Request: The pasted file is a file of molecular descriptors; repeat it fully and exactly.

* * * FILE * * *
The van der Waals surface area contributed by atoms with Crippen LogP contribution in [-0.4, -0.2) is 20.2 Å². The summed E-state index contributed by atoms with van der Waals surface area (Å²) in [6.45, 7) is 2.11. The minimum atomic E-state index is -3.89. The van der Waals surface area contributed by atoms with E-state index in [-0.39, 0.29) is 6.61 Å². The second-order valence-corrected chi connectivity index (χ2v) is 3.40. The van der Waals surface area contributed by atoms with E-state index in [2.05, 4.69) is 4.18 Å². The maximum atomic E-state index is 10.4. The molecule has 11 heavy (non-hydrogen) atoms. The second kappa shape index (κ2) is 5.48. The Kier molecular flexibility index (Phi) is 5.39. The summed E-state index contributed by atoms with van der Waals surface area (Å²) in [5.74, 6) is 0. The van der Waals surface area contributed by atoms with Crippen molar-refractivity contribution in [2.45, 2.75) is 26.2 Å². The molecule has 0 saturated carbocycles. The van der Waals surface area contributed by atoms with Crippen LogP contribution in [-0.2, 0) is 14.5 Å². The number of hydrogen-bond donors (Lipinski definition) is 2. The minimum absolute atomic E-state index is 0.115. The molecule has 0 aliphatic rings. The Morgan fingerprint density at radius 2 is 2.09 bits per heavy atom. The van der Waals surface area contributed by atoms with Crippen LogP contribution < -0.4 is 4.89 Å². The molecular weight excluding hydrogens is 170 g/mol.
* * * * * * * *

The van der Waals surface area contributed by atoms with Crippen LogP contribution in [-0.4, -0.2) is 20.2 Å². The summed E-state index contributed by atoms with van der Waals surface area (Å²) in [6.45, 7) is 2.11. The minimum atomic E-state index is -3.89. The van der Waals surface area contributed by atoms with E-state index in [-0.39, 0.29) is 6.61 Å². The second-order valence-corrected chi connectivity index (χ2v) is 3.40. The van der Waals surface area contributed by atoms with E-state index in [2.05, 4.69) is 4.18 Å². The maximum atomic E-state index is 10.4. The molecule has 11 heavy (non-hydrogen) atoms. The second kappa shape index (κ2) is 5.48. The Kier molecular flexibility index (Phi) is 5.39. The summed E-state index contributed by atoms with van der Waals surface area (Å²) in [5.74, 6) is 0. The van der Waals surface area contributed by atoms with Crippen molar-refractivity contribution in [2.45, 2.75) is 26.2 Å². The molecule has 0 saturated carbocycles. The van der Waals surface area contributed by atoms with Crippen LogP contribution in [-0.2, 0) is 14.5 Å². The number of hydrogen-bond donors (Lipinski definition) is 2. The minimum absolute atomic E-state index is 0.115. The molecule has 0 aliphatic rings. The Morgan fingerprint density at radius 2 is 2.09 bits per heavy atom. The van der Waals surface area contributed by atoms with Crippen LogP contribution < -0.4 is 4.89 Å². The molecular weight excluding hydrogens is 170 g/mol.